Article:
What is your gear set up for a trip like this?
We weren’t really sure if we were going to be doing more high alpine mountaineering stuff or pow riding, so we ended up bringing everything. We had normal touring gear, glacier gear, technical ice tools, boot crampons, splitboard crampons, a tent, stove and all that good stuff. I brought some extra boot liners which was awesome. I was able to change out for dry liners every couple days. Tad was definitely jealous of that one. We ended up riding a lot more pow than we expected so we didn’t use the glacier gear, but it was nice to have the ice tools for a couple lines. There’s lots of good food down there, but you aren’t going to find your favorite energy bars or anything like that. I brought a couple boxes of bars and some other favorite treats from back home.


Frankie down a steep and narrow couloir

What did you not pack that you realized you needed when you were down there?
SOCKS. Seriously. Three pairs of snowboard socks is not adequate for an 18 day trip. I don’t know what I was thinking, but I would definitely recommend bringing an extra duffle bag full of snowboard socks. I also wish I had brought one of those two pound bags of sour patch kids. We couldn’t find sour patch kids anywhere…

Take me through your favorite day on the trip.
The best day of the trip for me was riding a really long and skinny couloir above Embalse El Negro. From the van, the line looked improbable at best, but the scale of the Andes is deceiving. We had to wake up before dawn to traverse for a couple miles along the edge of the lake. It was almost 5500′ from the lake to the top of the line and the snow varied from spring corn to knee deep blower pow with everything in-between. We were super lucky to find gorgeous stable pow in the upper couloir. This line was definitely conditions-dependent and we got fully hooked up.

Any famous lines or peaks that you really had your eye on?
This trip was more about exploring and riding fun lines with good friends as opposed to riding sweet objectives. We definitely saw stuff that would be worth some planning and effort for a trip in the future. We got a pretty good view of Cerro Aparejo from the Yeso road. It is an absolutely beautiful peak that I would love to explore some day.


Yes, those are Minions

You can’t spend all your time snowboarding, what were some of the other highlights of the trip?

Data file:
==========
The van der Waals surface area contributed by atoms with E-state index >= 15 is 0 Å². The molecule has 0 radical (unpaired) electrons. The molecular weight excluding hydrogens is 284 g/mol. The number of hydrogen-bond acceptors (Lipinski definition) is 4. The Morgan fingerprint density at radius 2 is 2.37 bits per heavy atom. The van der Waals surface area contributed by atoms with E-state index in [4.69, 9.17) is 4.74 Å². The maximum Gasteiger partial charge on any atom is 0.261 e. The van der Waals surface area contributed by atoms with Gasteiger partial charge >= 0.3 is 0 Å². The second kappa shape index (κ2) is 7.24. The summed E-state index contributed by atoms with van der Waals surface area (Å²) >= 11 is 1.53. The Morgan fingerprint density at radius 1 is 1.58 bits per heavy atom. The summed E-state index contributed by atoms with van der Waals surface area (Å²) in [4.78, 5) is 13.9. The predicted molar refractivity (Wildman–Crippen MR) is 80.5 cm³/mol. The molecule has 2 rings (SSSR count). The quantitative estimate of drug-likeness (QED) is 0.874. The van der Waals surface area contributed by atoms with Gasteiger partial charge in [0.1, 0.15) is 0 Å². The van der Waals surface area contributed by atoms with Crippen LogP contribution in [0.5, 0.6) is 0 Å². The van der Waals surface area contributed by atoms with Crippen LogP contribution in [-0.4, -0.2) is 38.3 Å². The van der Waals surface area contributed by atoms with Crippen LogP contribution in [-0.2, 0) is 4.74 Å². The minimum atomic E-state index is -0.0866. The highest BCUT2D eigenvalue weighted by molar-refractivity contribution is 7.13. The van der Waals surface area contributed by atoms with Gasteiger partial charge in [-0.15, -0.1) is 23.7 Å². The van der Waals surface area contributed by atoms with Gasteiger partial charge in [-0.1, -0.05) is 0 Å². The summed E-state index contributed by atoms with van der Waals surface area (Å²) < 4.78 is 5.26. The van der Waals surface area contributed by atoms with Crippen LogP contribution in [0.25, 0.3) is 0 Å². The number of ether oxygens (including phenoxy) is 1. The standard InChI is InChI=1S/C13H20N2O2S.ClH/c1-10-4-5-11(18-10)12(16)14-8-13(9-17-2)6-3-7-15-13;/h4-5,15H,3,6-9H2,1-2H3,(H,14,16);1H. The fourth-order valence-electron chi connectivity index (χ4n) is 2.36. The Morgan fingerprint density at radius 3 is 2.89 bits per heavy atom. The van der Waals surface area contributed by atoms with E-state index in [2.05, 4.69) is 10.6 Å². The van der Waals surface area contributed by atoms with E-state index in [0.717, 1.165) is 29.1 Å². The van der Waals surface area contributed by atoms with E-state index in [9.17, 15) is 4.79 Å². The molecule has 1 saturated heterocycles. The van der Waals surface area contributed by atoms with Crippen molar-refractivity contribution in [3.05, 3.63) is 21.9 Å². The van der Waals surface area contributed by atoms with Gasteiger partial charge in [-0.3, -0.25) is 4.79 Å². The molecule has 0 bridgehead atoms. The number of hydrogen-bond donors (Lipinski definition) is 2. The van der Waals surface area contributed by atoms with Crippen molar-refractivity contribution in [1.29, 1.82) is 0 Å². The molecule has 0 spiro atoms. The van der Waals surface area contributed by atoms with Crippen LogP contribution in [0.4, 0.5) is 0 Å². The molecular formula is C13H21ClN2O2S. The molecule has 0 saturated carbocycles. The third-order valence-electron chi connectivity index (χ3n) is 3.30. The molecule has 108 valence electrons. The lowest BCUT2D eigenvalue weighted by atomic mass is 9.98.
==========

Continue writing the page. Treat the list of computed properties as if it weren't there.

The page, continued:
In the middle of the trip, we went down to Chillan for a day of lift accessed bluebird pow laps. We had an amazing day and on the way back into the city we saw a huge circus tent and a guy waving people into the parking lot. We were all pretty tired, but Tad put it this way, “How many times in your life are you going to get to ride pow in September and see a Chilean circus in the same day?” Good call Tad. We stuffed some beers into our pockets and paid the $4 for the mid grade seats. Inside was an experience for sure. There were about 30 attendees in a 500 person tent and maybe 6 performers that were all rotating into different roles. There was a contortionist, a silk twirler, some standup comedy and even a cameo from a random street dog that the backstage guy had to kick out. At intermission, the performers all changed into their vendor uniforms and tried to sell us spinning glow sticks and churros. After intermission, we got to see a couple more acts. The best one by far was three people in Minion costumes singing the YMCA song in Spanish. I have no idea why this was happening, but it was pretty damn hilarious.

What and when is your next trip?
As far as North America goes, I plan on riding more lines in the North Cascades this winter as well as in British Columbia. Justin Lamoureux showed us around BC a bit last season and it was really rewarding. A few local buddies are planning an Alaska trip for the spring and I am really excited for that. I would also like to go back to South America next season and work on some specific objectives. It would be amazing to travel south to Patagonia and also check out some of the riding in Argentina. Two weeks is just not long enough to squeeze all of that in.

Thank you, Frankie for taking the time to share your experiences on your trip to Chile with us. We look forward to hearing about your next adventure.

Below are a couple of additional photos from Frankies’ trip. Stay tuned to the Spark R&D blog throughout the season for more trip reports and interviews!

– Dan, Spark R&D


Tad Ripping it up in South America

Tad enjoying the goods in South America